We have a recognizable group of men who are bussed into our town each morning to panhandle. Each one goes to a different pre-set spot each day. The bus drops them off in several small towns along a prescribed route and then picks them up in the afternoon. I don’t give to them any more because I feel they could/should be doing something productive, rather than making panhandling their occupation.

  16. echidnina says:

    Here in the UK, we have a magazine called Big Issue – it’s a program for homeless people, where they sell the magazine and are allowed to keep a certain portion of the sales. Their tagline is ‘Working, not Begging’. It’s a small step up from begging, but it *is* a step up – at least they are providing something in exchange for money, instead of relying purely on charity, and that’s something I’m willing to support. I feel the same way about street musicians – if I am enjoying what they’re playing, then they’re offering a service to me, and I’m willing to pay to support that.

    • cubiclegeoff says:

      I’ve seen this in places in the US as well.

    • tbork84 says:

      But I am not sure I would call that panhandling. They are actually trying to sell something rather than just hold a sign and ask for spare change. I would rather spend a few hours volunteering in a soup kitchen or shelter than giving some spare change to a panhandler.

  17. elloo says:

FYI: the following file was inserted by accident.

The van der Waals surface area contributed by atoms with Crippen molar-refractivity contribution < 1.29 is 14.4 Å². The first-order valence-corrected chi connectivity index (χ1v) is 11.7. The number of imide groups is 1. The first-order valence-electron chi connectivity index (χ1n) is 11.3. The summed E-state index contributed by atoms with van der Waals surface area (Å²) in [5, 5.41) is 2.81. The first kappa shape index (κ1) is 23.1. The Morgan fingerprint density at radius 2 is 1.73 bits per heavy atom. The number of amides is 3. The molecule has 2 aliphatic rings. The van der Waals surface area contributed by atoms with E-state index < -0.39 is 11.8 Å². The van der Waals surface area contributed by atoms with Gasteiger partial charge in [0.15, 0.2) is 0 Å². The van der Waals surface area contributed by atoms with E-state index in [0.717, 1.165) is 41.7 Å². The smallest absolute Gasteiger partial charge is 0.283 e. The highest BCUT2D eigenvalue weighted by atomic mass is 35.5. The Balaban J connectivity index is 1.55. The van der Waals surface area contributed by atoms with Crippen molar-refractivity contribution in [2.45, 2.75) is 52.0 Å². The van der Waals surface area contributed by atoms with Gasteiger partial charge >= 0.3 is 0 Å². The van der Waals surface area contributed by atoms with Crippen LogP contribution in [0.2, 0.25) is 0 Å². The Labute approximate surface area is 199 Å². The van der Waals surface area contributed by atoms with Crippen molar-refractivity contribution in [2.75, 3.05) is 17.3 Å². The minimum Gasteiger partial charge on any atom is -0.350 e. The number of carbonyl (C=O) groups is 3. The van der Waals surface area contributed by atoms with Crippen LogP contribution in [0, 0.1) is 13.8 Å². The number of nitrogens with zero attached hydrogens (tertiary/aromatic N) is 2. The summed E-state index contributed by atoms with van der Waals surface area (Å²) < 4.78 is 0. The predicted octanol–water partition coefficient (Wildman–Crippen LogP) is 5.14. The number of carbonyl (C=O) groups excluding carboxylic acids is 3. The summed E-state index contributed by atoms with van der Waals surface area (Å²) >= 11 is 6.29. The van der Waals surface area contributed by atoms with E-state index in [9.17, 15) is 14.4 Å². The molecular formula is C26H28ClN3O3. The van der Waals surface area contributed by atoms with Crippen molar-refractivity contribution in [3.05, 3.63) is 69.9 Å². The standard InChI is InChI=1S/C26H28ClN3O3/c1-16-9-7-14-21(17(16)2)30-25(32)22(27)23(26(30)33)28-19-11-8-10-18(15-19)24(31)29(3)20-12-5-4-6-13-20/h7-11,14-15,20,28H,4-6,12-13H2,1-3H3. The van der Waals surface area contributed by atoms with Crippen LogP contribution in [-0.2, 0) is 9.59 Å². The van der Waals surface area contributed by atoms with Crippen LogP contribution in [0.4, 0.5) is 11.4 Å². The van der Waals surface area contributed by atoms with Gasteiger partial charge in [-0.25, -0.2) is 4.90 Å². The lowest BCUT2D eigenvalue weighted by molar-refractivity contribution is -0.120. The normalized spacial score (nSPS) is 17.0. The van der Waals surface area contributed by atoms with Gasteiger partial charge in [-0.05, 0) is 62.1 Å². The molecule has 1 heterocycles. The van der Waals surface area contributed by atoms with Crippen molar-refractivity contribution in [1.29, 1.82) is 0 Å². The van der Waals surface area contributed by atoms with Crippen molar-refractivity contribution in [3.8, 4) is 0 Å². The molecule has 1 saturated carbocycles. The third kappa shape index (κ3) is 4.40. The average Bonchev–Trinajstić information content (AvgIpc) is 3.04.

I lived and worked in New York City for years. Pretty much everday I stepped over a passed out in the middle of the sidewalk panhandler who had taken his beggar’s change to buy booze. I heard the countless sob stories on the subway (I lost my wallet, I was mugged, I need money to buy diapers, ad nauseum). At first. I gave out some change, but after a short while I realized that I was most likely fueling someone’s addiction. At least the infamous squeegie guys performed a service although one not requested, and these guys made serious bucks. So for many years, I stopped giving anyone change until I read a NY Times article a few years ago about two elderly, indigent and very arthritic sisters, who panhandled as a pair everyday to make a few dollars so they could eat. It made me rethink my views. I asked myself if I saw them before I read the article, would I have looked down and kept walking not knowing their pathetic but true story? Absolutely. But no longer. I now hand over some change because I figure maybe, just maybe, one panhandler’s story out of ten is for real, and I just have to go with that hope as I remind myself of those two sisters.